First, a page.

Vern Anderson and Jon Schoonmaker
One hundred twenty-seven crossbred heifers (avg. wt. 799.9 ±
11.4 lbs.) were allotted by weight to one of three pea-supplemented diets (4
pens per treatment, 10 or 11 head per pen) to determine the optimum level of
pea processing to maximize cattle performance. The corn-based diets contained
ground, dry-rolled or whole peas as a protein source. Diets were formulated to
contain 13.5% CP with 56.5 Mcal/cwt NEg in the finishing diet. Diets were corn-based and contained
whole, dry-rolled, or ground peas as a protein source. During the first 28-day
period, the diet contained 22% grass-hay, after which cattle were transitioned
to a 15% grass-hay diet, fed until slaughter. The 22 and 15% grass-hay diets
were formulated to contain 13.5% CP and 52.5 and 56.5 Mcal/cwt
NEg, respectively. Cattle were slaughtered at Tyson
Particle size of ground, rolled, and whole peas was 701, 3100, and 9250 microns, respectively. Dry matter intake was greatest (P<.05) for the rolled-pea treatment (22.81 lbs. per hd/day) for the entire feeding period compared to ground (21.21 lbs.) and whole (21.33 lbs.). Intake exhibited a quadratic response (P<.05) to processing treatment during each of the feeding periods with reduced intake for the ground- and whole-pea treatments. Average daily gains were greatest (P<.01) for the rolled- pea treatment for the entire feeding period (3.39 lbs./hd/day) compared to ground (3.12 lbs.) and whole (2.96 lbs.). Statistical differences in gain were greater during period 1 (P<.01) and period 2 (P<.06) than period 3 (P<.15). Feed efficiency expressed as feed per gain or gain per feed was not different during any of the feeding periods or overall (P>.16). Carcass data followed the pattern of rate of gain and final weight with predictable numerical differences observed. Hot carcass weight (P<.13) and yield grade (P<.10) showed the greatest response to treatment with higher values for the rolled-pea treatment.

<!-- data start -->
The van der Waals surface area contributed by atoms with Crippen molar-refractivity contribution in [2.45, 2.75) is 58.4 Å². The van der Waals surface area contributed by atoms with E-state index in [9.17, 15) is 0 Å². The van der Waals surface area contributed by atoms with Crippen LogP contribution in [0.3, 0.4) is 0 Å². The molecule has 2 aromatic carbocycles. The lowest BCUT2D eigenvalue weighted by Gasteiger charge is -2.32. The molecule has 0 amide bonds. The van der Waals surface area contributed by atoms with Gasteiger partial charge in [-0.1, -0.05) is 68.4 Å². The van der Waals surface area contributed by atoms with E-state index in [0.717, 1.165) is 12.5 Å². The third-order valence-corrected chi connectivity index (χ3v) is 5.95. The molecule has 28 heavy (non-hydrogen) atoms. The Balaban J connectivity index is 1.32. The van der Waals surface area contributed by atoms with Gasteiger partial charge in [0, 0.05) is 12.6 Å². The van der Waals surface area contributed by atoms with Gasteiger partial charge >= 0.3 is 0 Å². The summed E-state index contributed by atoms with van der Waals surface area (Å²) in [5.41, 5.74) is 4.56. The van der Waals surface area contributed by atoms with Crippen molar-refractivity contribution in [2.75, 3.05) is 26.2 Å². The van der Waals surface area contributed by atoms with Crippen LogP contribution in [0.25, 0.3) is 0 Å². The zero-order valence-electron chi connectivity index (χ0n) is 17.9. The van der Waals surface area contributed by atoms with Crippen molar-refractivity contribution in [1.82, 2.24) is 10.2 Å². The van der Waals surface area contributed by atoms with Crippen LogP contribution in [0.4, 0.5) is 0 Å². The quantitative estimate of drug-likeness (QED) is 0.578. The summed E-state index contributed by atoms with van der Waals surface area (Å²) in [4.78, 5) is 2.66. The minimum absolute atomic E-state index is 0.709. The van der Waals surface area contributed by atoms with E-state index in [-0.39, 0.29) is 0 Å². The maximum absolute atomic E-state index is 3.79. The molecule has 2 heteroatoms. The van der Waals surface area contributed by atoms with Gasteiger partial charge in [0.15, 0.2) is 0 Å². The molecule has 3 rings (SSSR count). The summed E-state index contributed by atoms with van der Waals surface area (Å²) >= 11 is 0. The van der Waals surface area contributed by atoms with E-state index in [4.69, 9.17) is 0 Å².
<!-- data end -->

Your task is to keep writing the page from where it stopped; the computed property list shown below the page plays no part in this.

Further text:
Heifers consumed more (P<.05) of the dry-rolled pea diet and gained faster (P<.01) than rations with ground or whole peas. No differences in feed efficiency or carcass traits were observed (P>.10). Field peas can be successfully included in feedlot rations with the greatest intake and gain from dry-rolled peas.